For a real estate developer who's done some notable projects and who's gotten into a scrape or two, Richard Weintraub has managed to keep a fairly low profile.


But that may change soon.


He and his Weintraub Financial Services Inc. are taking on several conspicuous and potentially controversial projects at once including a retail project in developer-averse Malibu, a re-do of the iconic Sportsmen's Lodge Hotel in Studio City and what could be a risky condo project next to the old St. Vibiana Cathedral downtown.


Weintraub, who often works at his home in Malibu, where he lives with his wife and two children on an eight-acre, ocean-front estate just off the Pacific Coast Highway, agreed that he's not only busier than ever but that challenges lie ahead for him. Weintraub does not believe the current financing crisis will hurt him. Still, markets can change and communities can revolt against his projects.


"If we have this conversation six months from now, things might be quite different," said Weintraub, 41.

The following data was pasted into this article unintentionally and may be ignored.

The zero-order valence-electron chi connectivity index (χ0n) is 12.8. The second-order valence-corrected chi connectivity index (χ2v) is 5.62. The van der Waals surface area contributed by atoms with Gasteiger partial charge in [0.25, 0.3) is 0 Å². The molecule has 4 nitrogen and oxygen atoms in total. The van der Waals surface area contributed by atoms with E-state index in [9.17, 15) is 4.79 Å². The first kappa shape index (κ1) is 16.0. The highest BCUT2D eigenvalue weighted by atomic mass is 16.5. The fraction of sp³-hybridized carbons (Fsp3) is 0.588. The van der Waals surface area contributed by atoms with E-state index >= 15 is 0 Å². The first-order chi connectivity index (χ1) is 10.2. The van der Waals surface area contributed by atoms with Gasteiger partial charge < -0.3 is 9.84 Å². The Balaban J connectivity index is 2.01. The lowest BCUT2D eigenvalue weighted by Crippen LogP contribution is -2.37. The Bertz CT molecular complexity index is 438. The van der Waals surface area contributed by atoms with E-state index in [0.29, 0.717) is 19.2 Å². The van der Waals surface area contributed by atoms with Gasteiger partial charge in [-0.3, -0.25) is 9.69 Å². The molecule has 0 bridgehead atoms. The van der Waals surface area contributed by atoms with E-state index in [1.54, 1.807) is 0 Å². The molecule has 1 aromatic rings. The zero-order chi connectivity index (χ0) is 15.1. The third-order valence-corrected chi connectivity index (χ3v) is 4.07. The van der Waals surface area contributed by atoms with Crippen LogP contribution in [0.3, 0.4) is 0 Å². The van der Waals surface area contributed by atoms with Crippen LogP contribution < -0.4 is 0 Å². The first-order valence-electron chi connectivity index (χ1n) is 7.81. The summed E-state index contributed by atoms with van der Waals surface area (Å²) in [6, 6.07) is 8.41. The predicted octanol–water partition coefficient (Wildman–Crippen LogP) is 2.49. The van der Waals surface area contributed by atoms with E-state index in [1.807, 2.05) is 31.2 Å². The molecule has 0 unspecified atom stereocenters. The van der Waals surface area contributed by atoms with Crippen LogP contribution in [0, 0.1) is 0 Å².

One thing Weintraub has going for him is tenacity, said Los Angeles City Councilwoman Jan Perry, who has known Weintraub nearly two decades. His Vibiana Lofts project is in Perry's district.


"Once he pursues a project he is tenacious," said Perry. "He is doggedly determined to complete the projects he starts."


He may need some determination to see him through his forthcoming projects.


His Malibu Lumber Yard project is the furthest along and may be the easiest. Weintraub and Richard Sperber, president of ValleyCrest Cos., have partnered to develop a two-story, high-end retail center on a 2.7-acre parcel that was formerly a lumber yard at Pacific Coast Highway and Cross Creek Road. It will include 15 tenants, mostly high-end clothing stores.


The partners' development entity signed a 54-year ground lease with the city last year. Since Malibu tends to resist development, and to get the project moving along, Weintraub worked with the community. He ensured that local businesses would be tenants at the development, for example.


He said it was important to do a project that the community could be proud of. And it helps that he's a local, saying "there is camaraderie here in Malibu."


"In Malibu I'll go to the movie theater and forget my wallet, and they'll say, 'Just pay us next time,'" Weintraub said. "I wanted to do something that reflects what this community should be and what it is becoming more and more."

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